Should we be switching to raw milk and glass bottles?
PUBLISHED: 14:20 28 March 2019 | UPDATED: 12:17 29 March 2019
What are the health claims for raw dairy and how easy is it to buy milk in glass?
As consumers we’re becoming more aware of what we’re eating. Millennials and Generation X in particular are looking to eat more healthy food, organic food and local food - food that will make them feel good and improve their mental and physical wellbeing.
Increasingly part of the conversation around healthy food is grass-fed raw milk and butter, claimed by many to be forgotten ‘superfoods’.
In East Anglia we have access to some fantastic raw milk and local milk dairy farms, from Old Hall Farm in Woodton, to Fen Farm Dairy in Bungay and Marybelle, in Halesworth. The benefits of choosing their products are clear to see. Not only is buying local milk contributing to the economy, it’s also better for the environment, with lower food miles. That’s not to mention the fact that it’s fresher.
Megan Foulger of Foulgers Dairy, which distributes raw local milk, raw butter and local cheese from Tuddenham in Suffolk and a dairy in Bungay, says there’s no denying the better quality of the products.
“When it comes to raw milk,” she says, “the best way I can think of describing it is it’s straight from the cow. There’s no process of homogenising or pasteurising, it goes right into the bottle and nothing’s done to it. We collect the milk on the morning it’s bottled and distribute it over two days which is totally different to supermarkets.”
What is the difference between raw milk and supermarket milk?
As Megan says, raw milk is as nature intended and goes from cow to customer within one to two days. Supermarket milk, required to be kept for longer, goes through flash pasteurisation at around 71C which keeps it fresh for a week or two. Ultra Heat Treating (UHT) of 137C gives milk a shelf life of several months. Something most customers love about raw milk is its creamy mouthfeel and the traditional look of it in the bottle, with the cream having risen to the top. Modern supermarkets use homogenisation to break down the fat molecules, rendering them smaller so they suspend evenly in the milk - hence no creamy top. Essentially, there’s no mucking about with raw milk.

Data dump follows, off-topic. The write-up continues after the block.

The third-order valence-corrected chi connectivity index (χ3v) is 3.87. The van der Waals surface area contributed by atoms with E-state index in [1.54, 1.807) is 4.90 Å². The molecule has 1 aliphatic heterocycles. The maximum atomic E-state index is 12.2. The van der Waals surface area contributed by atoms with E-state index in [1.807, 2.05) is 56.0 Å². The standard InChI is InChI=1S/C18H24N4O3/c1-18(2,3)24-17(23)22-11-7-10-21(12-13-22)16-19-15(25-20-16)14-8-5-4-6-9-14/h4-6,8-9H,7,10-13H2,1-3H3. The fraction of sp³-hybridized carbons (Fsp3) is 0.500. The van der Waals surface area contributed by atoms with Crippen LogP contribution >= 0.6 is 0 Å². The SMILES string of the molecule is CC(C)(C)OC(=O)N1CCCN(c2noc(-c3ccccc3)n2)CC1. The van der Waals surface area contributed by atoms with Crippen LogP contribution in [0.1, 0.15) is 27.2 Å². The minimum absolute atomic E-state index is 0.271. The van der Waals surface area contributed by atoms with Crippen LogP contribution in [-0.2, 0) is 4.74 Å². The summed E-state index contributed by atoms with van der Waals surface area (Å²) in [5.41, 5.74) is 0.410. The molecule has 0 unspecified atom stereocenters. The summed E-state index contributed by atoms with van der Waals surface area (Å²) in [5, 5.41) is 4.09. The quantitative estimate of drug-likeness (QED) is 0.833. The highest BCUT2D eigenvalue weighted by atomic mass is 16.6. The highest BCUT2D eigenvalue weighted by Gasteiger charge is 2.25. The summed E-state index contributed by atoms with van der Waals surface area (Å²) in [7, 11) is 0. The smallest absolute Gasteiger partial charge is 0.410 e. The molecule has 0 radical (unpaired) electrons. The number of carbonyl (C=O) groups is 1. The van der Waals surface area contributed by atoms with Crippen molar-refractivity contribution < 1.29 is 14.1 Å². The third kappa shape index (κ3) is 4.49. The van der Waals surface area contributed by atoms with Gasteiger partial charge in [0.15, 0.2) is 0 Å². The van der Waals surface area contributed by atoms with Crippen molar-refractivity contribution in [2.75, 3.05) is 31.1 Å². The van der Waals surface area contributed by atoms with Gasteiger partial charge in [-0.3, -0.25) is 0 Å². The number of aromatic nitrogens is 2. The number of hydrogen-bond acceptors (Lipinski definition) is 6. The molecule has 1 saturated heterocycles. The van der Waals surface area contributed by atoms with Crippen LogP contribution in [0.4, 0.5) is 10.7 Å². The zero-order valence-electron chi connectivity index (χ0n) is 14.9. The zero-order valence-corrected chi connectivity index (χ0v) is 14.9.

What are the health claims for raw milk and raw butter?
It is claimed that raw milk is higher in protein, and that essential vitamins C, D, E and Folic Acid are retained in greater levels in raw milk untouched by pasteurisation. It is also claimed to have more magnesium and probiotics. Some people with a milk intolerance (not allergy) say they are able to drink raw grass-fed milk and digest it much more easily than other milk. This is reportedly because raw milk retains the enzyme lactase, which helps our bodies break down the drink easily.
As for raw butter, Fen Farm Dairy is Bungay is one of the only places in the UK to produce it. Smooth, creamy and rich, the butter is churned by hand, using grass-fed milk from the dairy farm’s herd of Montbeliarde cows, sourced by the Crickmore family in Jura, France. Raw butter such as this is said to have a higher level of protein, plus antioxidant vitamins D, E and K.
If you are pregnant or have a long-term illness or weakened immune system, you should always consult your doctor before consuming raw milk products.
Is it worth buying milk in glass bottles?
Much has been made in recent years of the detrimental effect plastic (particularly single-use plastic) has on the world around us. Did you know that every glass bottle can be reused more than 15 times? Once they look past their best, the bottles are recycled and turned into more glass milk bottles.
The government last year announced plans to scrap all avoidable plastic waste by 2042 and choosing to have milk delivered, conveniently, to your door in a glass bottle instead of popping a plastic bottle in your weekly shop can help you be part of the tide change in the industry. Already hundreds of thousands of consumers in the UK are switching back to traditional glass bottles and reducing the amount of plastic filling up their bins and going to landfill.
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